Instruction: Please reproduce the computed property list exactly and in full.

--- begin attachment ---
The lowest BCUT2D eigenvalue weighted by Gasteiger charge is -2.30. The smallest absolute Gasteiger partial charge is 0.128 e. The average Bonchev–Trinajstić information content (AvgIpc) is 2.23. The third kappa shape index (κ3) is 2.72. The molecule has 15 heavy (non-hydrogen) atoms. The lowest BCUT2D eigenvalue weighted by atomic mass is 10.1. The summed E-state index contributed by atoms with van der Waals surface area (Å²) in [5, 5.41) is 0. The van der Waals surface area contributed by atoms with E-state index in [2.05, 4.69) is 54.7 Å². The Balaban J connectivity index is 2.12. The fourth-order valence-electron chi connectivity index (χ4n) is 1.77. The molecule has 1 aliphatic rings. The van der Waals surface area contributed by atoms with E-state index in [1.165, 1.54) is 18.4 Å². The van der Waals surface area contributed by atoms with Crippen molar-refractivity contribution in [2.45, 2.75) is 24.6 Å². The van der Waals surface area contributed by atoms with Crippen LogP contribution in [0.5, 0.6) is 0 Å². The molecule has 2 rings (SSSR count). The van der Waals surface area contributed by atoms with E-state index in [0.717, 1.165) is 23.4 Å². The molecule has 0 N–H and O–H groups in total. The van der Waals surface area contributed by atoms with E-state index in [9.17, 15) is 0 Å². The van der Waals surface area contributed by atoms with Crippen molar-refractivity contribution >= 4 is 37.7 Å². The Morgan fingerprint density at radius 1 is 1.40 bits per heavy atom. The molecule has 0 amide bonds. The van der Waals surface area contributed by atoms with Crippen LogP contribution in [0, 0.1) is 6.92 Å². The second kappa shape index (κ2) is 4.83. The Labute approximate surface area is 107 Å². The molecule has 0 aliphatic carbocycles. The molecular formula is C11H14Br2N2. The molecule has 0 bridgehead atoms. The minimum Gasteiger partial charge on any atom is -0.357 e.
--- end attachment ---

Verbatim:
The lowest BCUT2D eigenvalue weighted by Gasteiger charge is -2.30. The smallest absolute Gasteiger partial charge is 0.128 e. The average Bonchev–Trinajstić information content (AvgIpc) is 2.23. The third kappa shape index (κ3) is 2.72. The molecule has 15 heavy (non-hydrogen) atoms. The lowest BCUT2D eigenvalue weighted by atomic mass is 10.1. The summed E-state index contributed by atoms with van der Waals surface area (Å²) in [5, 5.41) is 0. The van der Waals surface area contributed by atoms with E-state index in [2.05, 4.69) is 54.7 Å². The Balaban J connectivity index is 2.12. The fourth-order valence-electron chi connectivity index (χ4n) is 1.77. The molecule has 1 aliphatic rings. The van der Waals surface area contributed by atoms with E-state index in [1.165, 1.54) is 18.4 Å². The van der Waals surface area contributed by atoms with Crippen molar-refractivity contribution in [2.45, 2.75) is 24.6 Å². The van der Waals surface area contributed by atoms with Crippen LogP contribution in [0.5, 0.6) is 0 Å². The molecule has 2 rings (SSSR count). The van der Waals surface area contributed by atoms with E-state index in [0.717, 1.165) is 23.4 Å². The molecule has 0 N–H and O–H groups in total. The van der Waals surface area contributed by atoms with E-state index in [9.17, 15) is 0 Å². The van der Waals surface area contributed by atoms with Crippen molar-refractivity contribution >= 4 is 37.7 Å². The Morgan fingerprint density at radius 1 is 1.40 bits per heavy atom. The molecule has 0 amide bonds. The van der Waals surface area contributed by atoms with Crippen LogP contribution in [0, 0.1) is 6.92 Å². The second kappa shape index (κ2) is 4.83. The Labute approximate surface area is 107 Å². The molecule has 0 aliphatic carbocycles. The molecular formula is C11H14Br2N2. The molecule has 0 bridgehead atoms. The minimum Gasteiger partial charge on any atom is -0.357 e.